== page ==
Kahles (pronounced “call-us”) is Austria’s oldest existing optical manufacturer, dating back to 1898 when Karl Robert Kahles took over the optics and mechanics workshop of Karl Sebastian Fritsch. Today, it is a sister company of Swarovski Optics and it’s where the company has decided to focus its efforts for a new line of tactical, long-range riflescopes. The Kahles K624i riflescope is an illuminated 6-24x56 mm scope with a 34 mm tube. It incorporates not only the precision adjustments and optical quality expected of expensive European scopes, but also boasts some innovative features for the long-range shooter.
For example, the parallax adjustment is located under the elevation turret. This allows the shooter to maintain position while using either hand to adjust parallax, allowing fast acquisition of multiple targets at varying distances. The scope can be ordered with a left-hand windage turret so that the shooter can maintain a grip with the right hand and use the left to make windage corrections. The Kahles K624i riflescope I received was set up that way, and while it took a bit of getting used to, once I became familiar with the operation, I found this scope very fast and intuitive when making windage, elevation and parallax changes.
The elevation adjustment has a second-rotation indicator as a red button that pops up out of the top of the turret. There is an easy-to-use zero stop and dial reset. To adjust, once you have the zero, loosen two screws, pull up on the dial and adjust it to zero. Then push it down, locking it in place with the screws. The windage has the same zero set, but without the stop function.
It has 26 mils of overall elevation adjustment in two rotations. Indexing has each click and line representing .1-MRAD (mil) for both elevation and windage. (The Kahles K624i riflescope is also offered in an MOA version.) There is a fast focus in the rear and the parallax focusing feature, which goes from 50 meters to infinity.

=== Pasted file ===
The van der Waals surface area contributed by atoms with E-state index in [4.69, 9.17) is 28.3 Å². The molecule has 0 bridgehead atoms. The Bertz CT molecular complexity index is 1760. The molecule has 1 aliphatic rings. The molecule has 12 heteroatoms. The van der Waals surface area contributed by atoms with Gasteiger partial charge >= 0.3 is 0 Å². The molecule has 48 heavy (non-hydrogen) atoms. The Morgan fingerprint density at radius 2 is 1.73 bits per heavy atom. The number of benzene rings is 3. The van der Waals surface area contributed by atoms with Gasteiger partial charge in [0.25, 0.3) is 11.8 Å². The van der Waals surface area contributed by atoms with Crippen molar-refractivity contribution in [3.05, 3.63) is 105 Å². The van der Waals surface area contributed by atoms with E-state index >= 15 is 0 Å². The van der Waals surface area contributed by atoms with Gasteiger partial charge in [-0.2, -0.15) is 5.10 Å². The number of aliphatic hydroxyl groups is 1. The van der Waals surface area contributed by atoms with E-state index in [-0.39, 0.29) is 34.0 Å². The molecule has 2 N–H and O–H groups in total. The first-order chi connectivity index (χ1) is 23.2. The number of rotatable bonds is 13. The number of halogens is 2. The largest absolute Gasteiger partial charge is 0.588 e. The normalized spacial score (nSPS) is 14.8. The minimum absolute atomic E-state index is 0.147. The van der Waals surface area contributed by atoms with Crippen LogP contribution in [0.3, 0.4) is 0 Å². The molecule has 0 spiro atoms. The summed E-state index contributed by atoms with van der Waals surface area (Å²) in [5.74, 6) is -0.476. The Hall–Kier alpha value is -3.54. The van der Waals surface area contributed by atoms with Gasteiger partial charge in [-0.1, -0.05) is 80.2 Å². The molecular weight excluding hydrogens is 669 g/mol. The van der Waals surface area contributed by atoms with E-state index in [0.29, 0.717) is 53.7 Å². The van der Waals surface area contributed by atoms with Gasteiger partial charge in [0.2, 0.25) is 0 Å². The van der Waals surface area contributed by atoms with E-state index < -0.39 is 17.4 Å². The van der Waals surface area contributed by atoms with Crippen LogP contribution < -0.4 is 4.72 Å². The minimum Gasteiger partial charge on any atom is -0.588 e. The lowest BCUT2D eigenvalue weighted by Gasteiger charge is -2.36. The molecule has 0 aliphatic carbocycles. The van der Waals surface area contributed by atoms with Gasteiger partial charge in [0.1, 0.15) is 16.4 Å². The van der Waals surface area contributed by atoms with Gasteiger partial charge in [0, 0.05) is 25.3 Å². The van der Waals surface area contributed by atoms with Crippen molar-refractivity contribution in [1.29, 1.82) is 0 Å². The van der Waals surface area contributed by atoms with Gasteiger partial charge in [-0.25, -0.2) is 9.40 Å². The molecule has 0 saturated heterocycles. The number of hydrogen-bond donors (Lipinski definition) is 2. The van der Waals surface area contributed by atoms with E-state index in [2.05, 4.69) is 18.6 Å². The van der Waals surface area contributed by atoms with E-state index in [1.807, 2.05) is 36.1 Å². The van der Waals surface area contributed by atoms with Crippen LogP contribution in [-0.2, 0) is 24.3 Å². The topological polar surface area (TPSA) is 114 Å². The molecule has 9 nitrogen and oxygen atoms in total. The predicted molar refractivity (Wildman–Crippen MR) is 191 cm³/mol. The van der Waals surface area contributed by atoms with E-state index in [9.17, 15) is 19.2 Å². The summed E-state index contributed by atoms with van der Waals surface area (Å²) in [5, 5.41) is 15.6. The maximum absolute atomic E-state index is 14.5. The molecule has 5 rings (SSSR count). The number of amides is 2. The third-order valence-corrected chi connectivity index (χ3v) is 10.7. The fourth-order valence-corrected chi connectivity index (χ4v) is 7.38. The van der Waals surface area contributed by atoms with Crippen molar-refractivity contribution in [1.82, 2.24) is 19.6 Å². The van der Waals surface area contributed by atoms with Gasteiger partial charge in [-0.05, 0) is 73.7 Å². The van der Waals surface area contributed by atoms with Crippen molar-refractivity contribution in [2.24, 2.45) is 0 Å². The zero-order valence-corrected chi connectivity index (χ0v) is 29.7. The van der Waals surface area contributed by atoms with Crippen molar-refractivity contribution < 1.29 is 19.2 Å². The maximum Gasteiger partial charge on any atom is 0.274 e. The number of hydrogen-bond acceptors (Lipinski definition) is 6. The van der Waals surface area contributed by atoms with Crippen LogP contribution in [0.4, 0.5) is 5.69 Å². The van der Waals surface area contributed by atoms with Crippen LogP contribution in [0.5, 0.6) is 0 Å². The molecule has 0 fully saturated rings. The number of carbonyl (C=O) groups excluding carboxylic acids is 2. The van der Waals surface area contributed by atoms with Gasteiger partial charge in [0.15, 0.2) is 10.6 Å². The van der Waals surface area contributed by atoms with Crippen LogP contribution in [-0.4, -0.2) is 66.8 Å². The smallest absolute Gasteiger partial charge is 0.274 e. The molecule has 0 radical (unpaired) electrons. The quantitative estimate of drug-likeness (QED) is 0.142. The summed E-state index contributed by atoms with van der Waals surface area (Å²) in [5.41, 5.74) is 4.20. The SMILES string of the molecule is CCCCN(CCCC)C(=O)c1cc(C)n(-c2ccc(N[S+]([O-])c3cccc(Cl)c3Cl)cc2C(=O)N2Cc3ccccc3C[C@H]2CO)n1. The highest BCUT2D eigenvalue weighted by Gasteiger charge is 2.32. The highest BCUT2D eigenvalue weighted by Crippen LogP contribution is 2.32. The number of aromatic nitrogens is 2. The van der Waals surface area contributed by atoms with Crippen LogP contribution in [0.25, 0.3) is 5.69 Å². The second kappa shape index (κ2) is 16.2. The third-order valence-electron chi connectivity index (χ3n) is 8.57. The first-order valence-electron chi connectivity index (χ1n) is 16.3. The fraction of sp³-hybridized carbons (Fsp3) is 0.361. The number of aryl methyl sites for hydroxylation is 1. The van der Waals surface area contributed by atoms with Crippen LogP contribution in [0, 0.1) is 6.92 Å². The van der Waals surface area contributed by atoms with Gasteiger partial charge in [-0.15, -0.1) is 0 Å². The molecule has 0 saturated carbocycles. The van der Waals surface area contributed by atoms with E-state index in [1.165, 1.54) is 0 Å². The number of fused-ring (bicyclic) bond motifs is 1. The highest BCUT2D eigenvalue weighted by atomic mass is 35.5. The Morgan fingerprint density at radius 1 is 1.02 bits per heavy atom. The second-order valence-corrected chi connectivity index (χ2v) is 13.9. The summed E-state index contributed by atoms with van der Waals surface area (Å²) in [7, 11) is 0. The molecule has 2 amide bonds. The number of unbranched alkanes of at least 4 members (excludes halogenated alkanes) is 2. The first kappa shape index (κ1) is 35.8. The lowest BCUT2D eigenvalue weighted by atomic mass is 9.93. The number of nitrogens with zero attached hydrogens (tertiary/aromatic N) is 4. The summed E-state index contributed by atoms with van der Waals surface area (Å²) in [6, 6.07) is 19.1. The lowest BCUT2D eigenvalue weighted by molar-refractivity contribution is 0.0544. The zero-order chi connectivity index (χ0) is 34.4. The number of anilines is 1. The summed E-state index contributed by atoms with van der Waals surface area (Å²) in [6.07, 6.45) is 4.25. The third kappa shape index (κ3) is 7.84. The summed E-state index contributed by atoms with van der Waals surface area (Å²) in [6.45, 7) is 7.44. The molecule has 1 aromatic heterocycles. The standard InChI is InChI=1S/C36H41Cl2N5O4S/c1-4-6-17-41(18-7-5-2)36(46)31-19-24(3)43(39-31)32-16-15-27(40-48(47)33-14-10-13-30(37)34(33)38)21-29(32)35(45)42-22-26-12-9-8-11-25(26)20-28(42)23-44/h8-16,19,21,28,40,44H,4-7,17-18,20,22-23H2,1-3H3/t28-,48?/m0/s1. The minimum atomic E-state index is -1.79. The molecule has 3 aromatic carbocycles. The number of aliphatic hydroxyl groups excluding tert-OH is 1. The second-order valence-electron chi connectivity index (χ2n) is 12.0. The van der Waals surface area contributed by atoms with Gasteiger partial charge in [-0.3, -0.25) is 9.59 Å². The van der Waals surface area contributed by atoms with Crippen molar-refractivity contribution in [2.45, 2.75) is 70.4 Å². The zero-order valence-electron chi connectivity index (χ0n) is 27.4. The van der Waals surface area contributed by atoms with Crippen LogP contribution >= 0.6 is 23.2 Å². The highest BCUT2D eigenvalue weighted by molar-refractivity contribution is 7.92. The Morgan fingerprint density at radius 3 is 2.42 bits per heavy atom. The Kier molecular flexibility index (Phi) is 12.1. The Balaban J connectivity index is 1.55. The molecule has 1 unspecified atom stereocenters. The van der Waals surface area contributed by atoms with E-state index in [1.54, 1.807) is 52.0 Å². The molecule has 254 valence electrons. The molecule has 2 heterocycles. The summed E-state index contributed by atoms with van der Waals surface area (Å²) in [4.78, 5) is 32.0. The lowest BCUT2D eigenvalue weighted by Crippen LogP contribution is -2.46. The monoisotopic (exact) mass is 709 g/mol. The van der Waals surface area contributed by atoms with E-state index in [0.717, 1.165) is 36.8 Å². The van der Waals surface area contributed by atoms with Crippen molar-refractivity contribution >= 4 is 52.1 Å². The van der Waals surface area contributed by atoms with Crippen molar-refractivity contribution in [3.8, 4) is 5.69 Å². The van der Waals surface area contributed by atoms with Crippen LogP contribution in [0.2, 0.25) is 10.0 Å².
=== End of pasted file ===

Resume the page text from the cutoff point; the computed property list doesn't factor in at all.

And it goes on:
I mounted the Kahles K624i riflescope on an ultra-accurate 6 mm Creedmoor rifle I built as a project for my new gunsmithing book. I used Talley tactical rings and a Talley rail with 20-MOA elevation built into it. As a result, I could not dial low enough to shoot a traditional grid box for the test. Instead I considered the starting point to be the low-center of the grid and dialed the box above. As expected, the adjustments were precise and predictable; hitting each location on the target as expected. The scope returned to zero perfectly, as it did after multiple long-range shooting sessions.
Using the dial-up method I was able to make first-shot head shots on steel IPSC targets from 200 yards out to 500 yards (the maximum distance at my home range). Each time, the dial-up was precisely what was expected and in the end the scope returned exactly to zero.
There are four reticles available for the Kahles K624i riflescope. I elected to use the SKMR3 reticle, as I thought it was the best choice for long-range shooting. This is a first-focal-plane reticle and is illuminated with adjustable intensity.
The reticle’s open center has a small, .036-mil-diameter dot for precise aiming. The various hash marks are set up in mils or portions of mils and, again, I found them to be quite precise when shooting at various long-range targets using the holdover method. The descending lines grow increasingly wider and have hash marks to allow for windage holds. The center crosshair also has hash marks for windage holds if you are dialing up for distance and do not want to dial in wind changes.
Regarding the scope’s glass, the optical clarity is excellent, with 95-percent light transmission. The adjustments are made from hardened steel to resist wear and if their precision and repeatability are any indication, the machining is perfect.
Boasting quality components, solid construction, and innovative and useful features, the Kahles K624i riflescope is one of the best-engineered and user-friendly long-range scopes I have tried.